Action. You want to inspire the prospect to take action. Your entire letter (or sales call) is wasted unless the customer takes action. You need to ignite that action with some specific instructions. The action can be to call your office, come in to the store, place an order, request a free report, or whatever it is. Many times you can increase action by inserting a deadline or discount for quick action.
Why a sales letter is something to get excited about
If, up until now, the thought of writing a sales letter has been intimidating or unappealing to you, I’m hoping this article has given you the inspiration to try it for yourself. And if you’ve tried using a sales letter in the past, with disappointing results, maybe it’s time to try it again – because chances are, if those past attempts were unsuccessful it’s because you didn’t have the proper model to follow. Now, you do!
Your next question is probably: “How do I actually go about writing a sales letter?” And what should you do if you don’t think your writing skills are up to the task? In Part 2 of this article, I’ll take you in-depth with 11 key elements of an effective marketing letter, and in the final installment of the series, I’ll provide tips for writing it yourself or for finding and choosing a qualified copywriter if you need one.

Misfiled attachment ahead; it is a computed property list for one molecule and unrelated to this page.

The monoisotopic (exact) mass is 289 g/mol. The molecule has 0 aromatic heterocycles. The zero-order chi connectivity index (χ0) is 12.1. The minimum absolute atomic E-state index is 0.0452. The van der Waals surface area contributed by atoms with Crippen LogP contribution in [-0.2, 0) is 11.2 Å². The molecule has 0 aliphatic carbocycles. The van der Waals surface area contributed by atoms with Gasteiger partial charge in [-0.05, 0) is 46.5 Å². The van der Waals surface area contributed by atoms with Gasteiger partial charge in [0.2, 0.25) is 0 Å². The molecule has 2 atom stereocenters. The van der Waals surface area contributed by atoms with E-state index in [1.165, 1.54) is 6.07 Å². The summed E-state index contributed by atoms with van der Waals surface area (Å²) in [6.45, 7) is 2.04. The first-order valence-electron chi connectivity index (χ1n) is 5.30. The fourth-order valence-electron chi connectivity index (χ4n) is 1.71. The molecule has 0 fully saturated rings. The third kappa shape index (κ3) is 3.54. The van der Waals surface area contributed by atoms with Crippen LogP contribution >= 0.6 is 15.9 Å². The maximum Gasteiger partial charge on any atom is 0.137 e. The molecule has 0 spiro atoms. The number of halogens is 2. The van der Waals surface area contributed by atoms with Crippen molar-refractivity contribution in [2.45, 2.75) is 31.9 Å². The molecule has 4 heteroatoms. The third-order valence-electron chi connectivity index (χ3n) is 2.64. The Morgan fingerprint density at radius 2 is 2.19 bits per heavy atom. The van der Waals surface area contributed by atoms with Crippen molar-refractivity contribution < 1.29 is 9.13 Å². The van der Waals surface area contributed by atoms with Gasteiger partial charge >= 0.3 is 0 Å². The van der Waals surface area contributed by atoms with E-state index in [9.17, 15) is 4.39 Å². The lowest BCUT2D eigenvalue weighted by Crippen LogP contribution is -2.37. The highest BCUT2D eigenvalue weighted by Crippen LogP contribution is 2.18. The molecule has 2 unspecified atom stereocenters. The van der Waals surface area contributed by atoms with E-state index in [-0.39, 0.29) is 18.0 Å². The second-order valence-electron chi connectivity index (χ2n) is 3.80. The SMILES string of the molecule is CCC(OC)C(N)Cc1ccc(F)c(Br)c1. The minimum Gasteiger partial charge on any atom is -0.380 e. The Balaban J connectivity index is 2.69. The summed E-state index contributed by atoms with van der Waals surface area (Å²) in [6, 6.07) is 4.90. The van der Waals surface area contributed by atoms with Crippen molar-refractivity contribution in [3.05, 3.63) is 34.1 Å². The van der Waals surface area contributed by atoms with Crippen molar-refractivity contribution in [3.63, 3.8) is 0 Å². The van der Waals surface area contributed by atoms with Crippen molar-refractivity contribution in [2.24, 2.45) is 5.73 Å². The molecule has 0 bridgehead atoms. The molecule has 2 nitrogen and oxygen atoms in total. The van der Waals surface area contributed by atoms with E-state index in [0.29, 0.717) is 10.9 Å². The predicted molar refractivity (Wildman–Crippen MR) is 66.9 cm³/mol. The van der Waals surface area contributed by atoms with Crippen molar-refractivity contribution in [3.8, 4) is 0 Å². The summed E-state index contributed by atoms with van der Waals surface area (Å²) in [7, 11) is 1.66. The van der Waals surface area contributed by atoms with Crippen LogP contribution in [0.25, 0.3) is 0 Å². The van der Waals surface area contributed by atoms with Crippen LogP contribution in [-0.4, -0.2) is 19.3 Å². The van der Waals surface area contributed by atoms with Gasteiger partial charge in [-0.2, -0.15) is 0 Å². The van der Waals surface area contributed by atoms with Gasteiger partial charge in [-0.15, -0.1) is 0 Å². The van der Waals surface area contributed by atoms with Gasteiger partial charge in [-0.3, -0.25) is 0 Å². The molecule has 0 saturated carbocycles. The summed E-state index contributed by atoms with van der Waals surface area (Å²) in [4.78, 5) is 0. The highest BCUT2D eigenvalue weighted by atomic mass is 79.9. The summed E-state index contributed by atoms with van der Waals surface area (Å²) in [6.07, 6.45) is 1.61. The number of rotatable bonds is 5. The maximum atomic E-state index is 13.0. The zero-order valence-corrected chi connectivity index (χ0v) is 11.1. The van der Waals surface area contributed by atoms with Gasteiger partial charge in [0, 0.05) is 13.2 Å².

A sales letter is incredibly powerful as a business-building tool, but it needn’t be intimidating, because after all, this is just salesmanship-in-print. You’ve already proven, in your business, that you know how to sell in other ways… and now you have a formula to do the same thing in print. And it’s not difficult, it doesn’t require a degree in journalism and you’re not being “graded”. I want you to be excited at the idea that a sales letter is about taking what you already know how to do – talking about your products or services and how they help your customers – and simply translating that into print.
Copyright ©2013 Robert Ciccone.
About the Author
Robert Ciccone is the president and founder of Success Unlimited Sales and Marketing Group (www.SUSMG.com), an applied marketing consulting firm that helps companies increase their sales and profits. He can be reached at 604-535-2111 or info@SUSMG.com.